When Alix was young, her family comes into a sudden inheritance and her parents go on a spending spree, to her acute embarrassment. Over the years, she learns to be comfortable with her wealth to the extent that she begins to take it, as well as the privilege that comes with it, for granted. Also, she turns into a bit of a snob. Of course all of this, without being aware of it.

When she sets about befriending Emira she starts looking at herself from Emira’s perspective and perhaps, on some subconscious level, the discomfort with her privilege returns, even while at a conscious level she remains unaware of it. With that, returns the embarrassment of her wealth. She takes great pains to convince Emira that she doesn’t splurge, that she’s a thrifty shopper, not that Emira is bothered at all.

Reid’s writing brings out all of that without actually mentioning any of it. That is exactly what good writing is. The undertones, the conscious and sub conscious motivations are all there for the reader to pick up on.

I have to talk about the incident at the supermarket

The reactions of the various characters to the incident took me by surprise. Emira has no wish to share the video with the world. The racist slur bothers her, but what troubles her more is her lack of a proper job which she feels would have given her some sort of standing in life, protecting her from incidents like that one. ’This wouldn’t have happened if you had a real f****** job,’ she muses to herself. In fact she is more worried that Briar would be taken from her than apalled at the incident itself. Perhaps because the scenario may not have been unusual for her. And that is just sad.

Alix and Kelly, (the man who records the incident) on the other hand are keen for some kind of a redressal. Alix stops shopping at the supermarket while Kelly suggests legal action or getting the guard dismissed, or going to the media.

I liked that this incident didn’t become the central point of the book in the way I had thought it would. That would have been predictable. Rather, it triggers something entirely unexpected.

The friendships in Such a Fun Age

Alix has a set of three friends who are almost cliquey in the way they interact. Even though Alix reaches out to them for every decision, specially when it has to do with Emira, I didn’t get a warm vibe from the group. It was somewhat similar with Emira who also has three friends she hangs out with. However, it is only with one of them (Zara) that I see a real connection.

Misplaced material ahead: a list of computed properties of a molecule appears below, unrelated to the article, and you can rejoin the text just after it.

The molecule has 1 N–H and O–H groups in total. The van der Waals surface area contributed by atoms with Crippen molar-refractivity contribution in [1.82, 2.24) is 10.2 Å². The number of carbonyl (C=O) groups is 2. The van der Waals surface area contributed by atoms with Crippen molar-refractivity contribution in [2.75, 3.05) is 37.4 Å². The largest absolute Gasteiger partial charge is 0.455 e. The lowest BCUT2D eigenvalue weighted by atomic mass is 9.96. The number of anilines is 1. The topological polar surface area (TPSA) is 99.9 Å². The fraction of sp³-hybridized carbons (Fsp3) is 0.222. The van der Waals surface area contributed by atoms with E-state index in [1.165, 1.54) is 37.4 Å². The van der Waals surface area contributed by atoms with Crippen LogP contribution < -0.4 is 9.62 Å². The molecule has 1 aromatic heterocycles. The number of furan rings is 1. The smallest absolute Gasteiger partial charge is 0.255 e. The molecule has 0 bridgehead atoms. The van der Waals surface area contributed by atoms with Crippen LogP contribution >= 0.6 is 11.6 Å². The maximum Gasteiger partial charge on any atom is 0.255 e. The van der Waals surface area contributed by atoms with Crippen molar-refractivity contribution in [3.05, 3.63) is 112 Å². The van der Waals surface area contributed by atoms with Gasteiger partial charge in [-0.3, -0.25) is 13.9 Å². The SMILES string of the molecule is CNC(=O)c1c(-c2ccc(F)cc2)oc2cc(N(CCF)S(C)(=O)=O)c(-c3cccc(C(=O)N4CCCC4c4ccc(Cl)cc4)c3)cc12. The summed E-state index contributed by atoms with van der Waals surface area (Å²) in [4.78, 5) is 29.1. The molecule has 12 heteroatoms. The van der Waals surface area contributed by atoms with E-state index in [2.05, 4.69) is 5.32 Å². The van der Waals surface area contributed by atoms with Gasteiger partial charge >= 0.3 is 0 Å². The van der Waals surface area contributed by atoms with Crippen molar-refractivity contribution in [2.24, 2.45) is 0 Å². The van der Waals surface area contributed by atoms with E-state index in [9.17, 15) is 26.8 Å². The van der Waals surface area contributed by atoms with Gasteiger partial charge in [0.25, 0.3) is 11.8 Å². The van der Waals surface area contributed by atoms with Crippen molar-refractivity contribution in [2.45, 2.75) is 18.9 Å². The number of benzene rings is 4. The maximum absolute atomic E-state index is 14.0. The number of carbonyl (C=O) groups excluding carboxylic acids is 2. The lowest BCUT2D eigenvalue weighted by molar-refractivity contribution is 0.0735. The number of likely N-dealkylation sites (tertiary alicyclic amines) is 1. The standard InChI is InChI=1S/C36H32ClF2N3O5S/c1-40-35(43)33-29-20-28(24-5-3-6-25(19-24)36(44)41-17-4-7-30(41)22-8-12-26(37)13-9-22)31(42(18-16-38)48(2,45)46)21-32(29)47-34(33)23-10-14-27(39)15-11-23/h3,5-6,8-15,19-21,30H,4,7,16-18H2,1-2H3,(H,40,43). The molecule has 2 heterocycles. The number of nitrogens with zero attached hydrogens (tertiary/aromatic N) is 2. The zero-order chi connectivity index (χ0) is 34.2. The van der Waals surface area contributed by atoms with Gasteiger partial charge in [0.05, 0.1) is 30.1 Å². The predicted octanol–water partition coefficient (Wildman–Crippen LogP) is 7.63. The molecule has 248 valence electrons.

The ending…

….was a little tame but then it was somewhat in keeping with Emira’s character. It would have been odd if she had suddenly turned into an ambitious go-getter with a high-flying job. However, with her knack for children, I’d seen her as a full-time nanny. Come to think of it the job Alix offered her was quite perfect. But I’ll let that go.

If you like books that explore diversity you might want to read my review of Girl, Woman, Other.

Good Intentions aren’t everything

That is my biggest takeaway. The worst situations in the book arise from the best intentions. There’s the white woman who calls for the security guard at the supermarket with the intention of protecting Briar.

Then there’s Alix who feels her interest in Emira gives her some kind of right to manage her life. So consumed is she with her own good intentions that she doesn’t bother to check if that’s what Emira wants. In fact, no one is bothered about what Emira wants, not Alix or Kelly or Tamra (Alix’s friend who is also black and so feels she can have a say in Emira’s ‘upliftment’).

Before I wrap up I have one small complaint (there always is one, right?)

It’s the dialogue. Look at this: “Why you tryna play one-drop rule right now?” I don’t know if this is how youngsters these days talk to each other but it didn’t work for me.

Also, I still haven’t been able to work out the thought behind the title.